Monday, July 11, 2016


DR: Have you always been interested in comics?
PJ: That's a great question, and it isn't always one that people ask. I guess the answer for me is yes and no. The foundations for a love of comics and cartooning were laid when I was young - some of the first things I can ever remember reading are Beano annuals and Tintin books. Our local library had a really great kids section with the Tintin rocket bookcase, and I remember working my way through all of those. When I was a little older, I guess it would have been 1995, I got a Sega Mega Drive and got really obsessed with Sonic the Hedgehog, which had an amazing series of comics attached to it. I don't think I appreciated the power of comics at the time though, as when I hit my early teens I wasn't really reading comics at all. I never got into the superhero stuff, so perhaps if I had that would have sustained me through my teens. But once I started devouring prose fiction - aged around ten, I guess - I didn't read comics much. I liked to doodle, but I was doing terribly at art at school, and I turned to music instead. The focus I had on that didn't leave much room for comics! There were a couple of fantasy adaptations I really liked - Wenzel & Dixon's The Hobbit was one - but mostly I wasn't that bothered.
Comics were always ticking away in the background, though. When I hit my late teens I noticed that my dad had a lot of graphic novels around, and that was when I started getting interested again. I got hooked after reading issue 13 of McSweeney's, which was a comics special edited by Chris Ware. It blew my mind. There were short excerpts from Jeffrey Brown, Charles Burns, Lynda Barry, Daniel Clowes, Julie Doucet, Seth, The Hernandez Brothers, Adrian Tomine, Debbie Drechsler. But it also had essays on the form and its history. It was the first time I appreciated that it was its own art form with its own vibrant heritage.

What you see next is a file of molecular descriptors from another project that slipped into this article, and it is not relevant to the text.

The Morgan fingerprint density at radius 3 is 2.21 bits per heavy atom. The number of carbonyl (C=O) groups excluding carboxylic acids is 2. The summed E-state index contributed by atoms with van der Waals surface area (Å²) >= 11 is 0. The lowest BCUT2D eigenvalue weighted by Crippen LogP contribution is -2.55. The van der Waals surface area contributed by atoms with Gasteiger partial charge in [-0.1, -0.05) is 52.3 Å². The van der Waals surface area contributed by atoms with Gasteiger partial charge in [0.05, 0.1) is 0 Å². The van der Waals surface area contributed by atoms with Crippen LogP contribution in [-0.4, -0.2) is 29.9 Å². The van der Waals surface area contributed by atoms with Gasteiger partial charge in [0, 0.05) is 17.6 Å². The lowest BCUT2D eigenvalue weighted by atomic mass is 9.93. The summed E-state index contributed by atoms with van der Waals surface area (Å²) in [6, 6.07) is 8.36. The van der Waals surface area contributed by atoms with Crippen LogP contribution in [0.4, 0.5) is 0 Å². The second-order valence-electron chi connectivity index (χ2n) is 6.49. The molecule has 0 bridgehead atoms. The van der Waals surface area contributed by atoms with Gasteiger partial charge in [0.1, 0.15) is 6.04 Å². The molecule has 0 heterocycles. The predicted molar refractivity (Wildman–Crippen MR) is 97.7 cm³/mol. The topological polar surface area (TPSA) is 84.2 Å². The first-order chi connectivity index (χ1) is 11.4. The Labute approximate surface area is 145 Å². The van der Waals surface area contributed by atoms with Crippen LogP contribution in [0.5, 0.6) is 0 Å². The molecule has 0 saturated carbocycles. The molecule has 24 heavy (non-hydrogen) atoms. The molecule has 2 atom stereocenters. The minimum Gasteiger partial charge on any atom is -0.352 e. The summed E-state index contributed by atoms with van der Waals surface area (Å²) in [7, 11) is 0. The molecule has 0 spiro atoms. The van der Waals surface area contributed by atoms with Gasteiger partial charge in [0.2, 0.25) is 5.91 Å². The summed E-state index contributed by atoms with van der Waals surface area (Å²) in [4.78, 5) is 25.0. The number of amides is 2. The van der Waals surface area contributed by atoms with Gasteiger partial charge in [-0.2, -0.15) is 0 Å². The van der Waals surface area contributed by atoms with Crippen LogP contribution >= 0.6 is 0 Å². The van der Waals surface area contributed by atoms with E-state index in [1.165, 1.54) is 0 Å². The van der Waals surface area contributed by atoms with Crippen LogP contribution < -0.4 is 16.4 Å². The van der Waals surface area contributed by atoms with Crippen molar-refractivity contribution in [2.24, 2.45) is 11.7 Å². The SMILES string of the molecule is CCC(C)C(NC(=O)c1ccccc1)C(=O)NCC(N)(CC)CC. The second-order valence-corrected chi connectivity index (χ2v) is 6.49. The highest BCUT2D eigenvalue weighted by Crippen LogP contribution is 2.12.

This got me obsessed with comics again pretty much exactly when I turned 18 and went away to university, so that coincided with wanting to study comics but also with a huge expansion in my reading of them - I tried to make up for lost time! I eventually started drawing again when I was around 20, after reading people like Jeffrey Brown, James Kochalka and John Porcellino, who didn't focus on the technical skill (which I was convinced I didn't have and am still a bit dubious about).

DR: Modest as ever! McSweeney's 13 was an important book. It's good to hear the positive impact it had on you. Tell me about the comics you've made since you started up at age 20.
PJ: My undergraduate years (2006-2009) also coincided, I think, with a real peak in the quality and prominence of webcomics. As well as graphic novels, I was reading a lot of webcomics - American Elf, Scary Go Round, Octopus Pie, Questionable Content, Hark! A Vagrant, Templar AZ, Girls With Slingshots, etc. So my first thing was to try and do a webcomic and to just learn by doing, after practising drawing by making gig posters for a club night I ran in Exeter called Lofi Hifi. I set up a shitty Wordpress site and called the comic "Low Fidelity." It was autobiographical, mostly lame stuff about DJing at the club night, being in bands, listening to records, that sort of thing. I deleted the site a few years ago but you could probably find it on some internet archive if you had the inclination to!
I stayed on to do an MA in Creative Writing in 2010, and was lucky enough to have a supervisor (the criminally underappreciated novelist Sam North) who fostered my interest in comics and encouraged me to draw a graphic novel for my MA thesis. I did this and somehow passed, even though it was terrible - knowing nothing about how to really draw properly, it was all in 2D perspective and the story totally ripped off Scott Pilgrim, which was huge at the time. It was called Small Town Heroes. Again, the few printed/digital copies have been erased as best I can, but I'm sure you could find one if you dug hard enough.

The next few years were slow. I was working, playing in bands, doing other stuff, but I knew I wanted to draw and also that I wanted to study comics. So I started a part-time PhD in comics (technically it's in English Lit, but hey) in 2012. It's not a practice-based PhD, but my supervisor has encouraged me to included elements of my own comics. So through that I started drawing more and writing more, and eventually I deleted all my old comics and started posting new ones on Tumblr and eventually Medium - just short stories and mostly autiobio, but some fiction. I started taking part in challenges including #30dayscomics and Hourly Comic Day, which I found really helpful in pushing myself to create things. Strict constraints can necessitate great art!